Kevin Reviews 2013 In Music: Part 1 (January 18)

Two years ago, if you’d have told me my five favorite albums of the year included soulful R&B, conceptual West Coast hip hop, Australian psych rock, Australian alt-rock-pop from an opera-trained vocalist and Bruce Springsteen – well, I’d have believed 20% of it.

This one, obviously.

Thus was the year of music in 2012, where my sonic tastes diverged and diversified, and it’s leading me into 2013 with excitedly open ears.  To celebrate, I’ll be using the gift of Spotify and listening to as many 2013 albums as possible.  I’ll post a paragraph or so with a score from each release every Friday, and at the end of the year, we’ll see who’s standing tall.

It’s always nice to get by with a little help from your friends, though, and Dan Kaplan and Dan Lyons – both from Monday’s year-in-music podcast – will be joining here and there with their brief thoughts as well, if they so see fit.

2013 should make for quite a bit of fun.  In terms of known entities, I’m most excited for a new Black Keys release, not too long after El Camino, which is sure to be one of the best rock records of the decade.  I’m also getting pumped up for some new U2, just about 24 hours after drummer Larry Mullen, Jr.  claimed the band may have two new records upcoming in the future.  And I’m dreaming of a new Queens of the Stone Age record, six years after Era Vulgaris.  I’d also say I’m anticipating Dr. Dre’s Detox, but even Christopher Nolan couldn’t accommodate that reality…

Anyway, onward to some new releases of the past two weeks, along with some thoughts, from myself and dos Dans:


Hollywood Undead – Notes From The Underground

Should read “Parental Advisory: Just Awful.”

Kevin Brown: Largely generic and silly head-banging nonsense from rap-rockers without much of an expansive vocabulary – some anthemic moments, but not much to recommend overall.  “Pigskin” is a particular lowlight, starting with the lyrics “I’m so icy, like ice cream”, with a second lyric from an Eminem wannabe and featuring a chorus with “HUT 1! HUT 2! HUT 3! GO!”  An early candidate for worst song of the year, with “Up In Smoke” close behind.  The whole noisy affair gets quite boring rather quickly.  I doubt there’ll be too many less-sophisticated albums than this in 2013 – and there are 357 days to go.
Grade: D-

Dan Lyons: After some of the truly awful albums that I listened to in 2012, it takes a lot to make me take special note of bad music. This makes Hollywood Undead’s Notes from the Underground, the first new album that I allowed to desecrate my ear canals this calendar year, really remarkable. At its absolute best, “Notes” sounds like a bad Linkin Park cover band trying to break into the world of original music.
However, “Notes” isn’t at its best very often. Nothing about the music is noteworthy, the lyrics are occasionally sophomoric but more commonly absolute nonsensical garbage, and the blend of rap and hard rock which was so popular around the time I was in middle school is way past its expiration date. I can’t recommend any songs on here, although the lowlight of the album, “Pigskin”, may be worth a listen for those who enjoy the truly bizarre and terrible. It sounds like the band was given a slot on the Madden soundtrack, celebrated, and then immediately realized that it knew nothing about football and quickly pulled a bunch of buzzwords off of a Wikipedia article.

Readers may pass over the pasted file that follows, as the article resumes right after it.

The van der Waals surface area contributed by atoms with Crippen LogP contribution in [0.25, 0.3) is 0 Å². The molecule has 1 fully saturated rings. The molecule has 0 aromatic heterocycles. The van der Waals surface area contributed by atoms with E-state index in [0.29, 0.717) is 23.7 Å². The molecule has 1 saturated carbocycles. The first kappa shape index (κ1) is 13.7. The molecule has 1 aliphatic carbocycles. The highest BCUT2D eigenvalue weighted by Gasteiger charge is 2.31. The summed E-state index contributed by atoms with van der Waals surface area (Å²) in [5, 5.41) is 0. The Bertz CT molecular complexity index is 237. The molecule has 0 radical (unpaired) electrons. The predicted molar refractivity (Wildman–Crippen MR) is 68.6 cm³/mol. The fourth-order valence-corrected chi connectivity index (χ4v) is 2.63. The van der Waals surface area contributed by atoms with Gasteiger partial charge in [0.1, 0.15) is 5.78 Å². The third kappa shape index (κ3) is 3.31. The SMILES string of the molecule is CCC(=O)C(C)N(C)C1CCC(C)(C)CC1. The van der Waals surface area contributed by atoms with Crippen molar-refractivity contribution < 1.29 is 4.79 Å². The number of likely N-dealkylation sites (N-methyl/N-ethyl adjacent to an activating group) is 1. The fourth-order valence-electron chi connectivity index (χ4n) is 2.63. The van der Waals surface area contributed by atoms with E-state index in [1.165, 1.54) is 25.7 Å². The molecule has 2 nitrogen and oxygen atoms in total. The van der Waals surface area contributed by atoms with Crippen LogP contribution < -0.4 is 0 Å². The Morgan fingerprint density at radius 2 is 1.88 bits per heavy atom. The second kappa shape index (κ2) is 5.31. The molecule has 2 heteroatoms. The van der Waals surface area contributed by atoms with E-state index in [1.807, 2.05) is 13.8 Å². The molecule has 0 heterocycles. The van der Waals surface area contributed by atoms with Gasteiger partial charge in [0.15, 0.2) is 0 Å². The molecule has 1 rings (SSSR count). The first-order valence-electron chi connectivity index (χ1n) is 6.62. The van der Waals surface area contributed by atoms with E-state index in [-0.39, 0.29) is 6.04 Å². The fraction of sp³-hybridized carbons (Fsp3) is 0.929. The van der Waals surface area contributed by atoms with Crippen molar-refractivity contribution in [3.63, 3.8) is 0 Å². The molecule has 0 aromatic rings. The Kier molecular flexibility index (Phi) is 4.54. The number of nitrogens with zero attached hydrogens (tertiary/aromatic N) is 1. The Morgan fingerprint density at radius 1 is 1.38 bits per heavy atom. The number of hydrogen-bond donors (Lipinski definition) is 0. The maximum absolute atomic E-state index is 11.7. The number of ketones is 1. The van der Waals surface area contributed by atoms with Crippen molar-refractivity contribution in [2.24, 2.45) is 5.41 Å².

Grade: D

Dan Kaplan: I will choose not to comment on this new release, which was too disappointing to merit a response.
Grade: F- (If there was such a thing as a G, I’d give it that.)

Dropkick Murphys – Signed and Sealed in Blood

All of the band members now have this image tattooed on their right shoulder.

Brown: The Celtic punk rockers start strong and fade a bit in the middle before picking the album up again toward the end.  This is purely an attempt to write as many catchy punk songs as possible, which works in spades.  The Murphys are clearly having a great time, but their sound is basically the same on every song, and the final results will wear on you by the midway point of the album.  Listen to a couple of songs if you want (“The Boys Are Back”, “Out On The Town”, but good luck distinguishing an entire album’s worth of tracks.
Grade: B-/C+

Lyons: I’m a pretty big fan of the Murphys, but was a bit nonplussed by Signed and Sealed in Blood. Very few songs on the album truly stand out; its a fairly uniform collection of the normal Celtic-inspired punk rock that they are known for. Sure, there’s a fun holiday-romp (“The Season’s Upon Us”), and a few other songs that deviate a bit, but I like the Murphys when they really stretch out of their comfort zone. Past songs like “Dirty Glass” and their rendition of “The Green Fields of France” come to mind in that respect. This isn’t a bad effort from the boys from Boston, but it pales in comparison to some of their earlier work.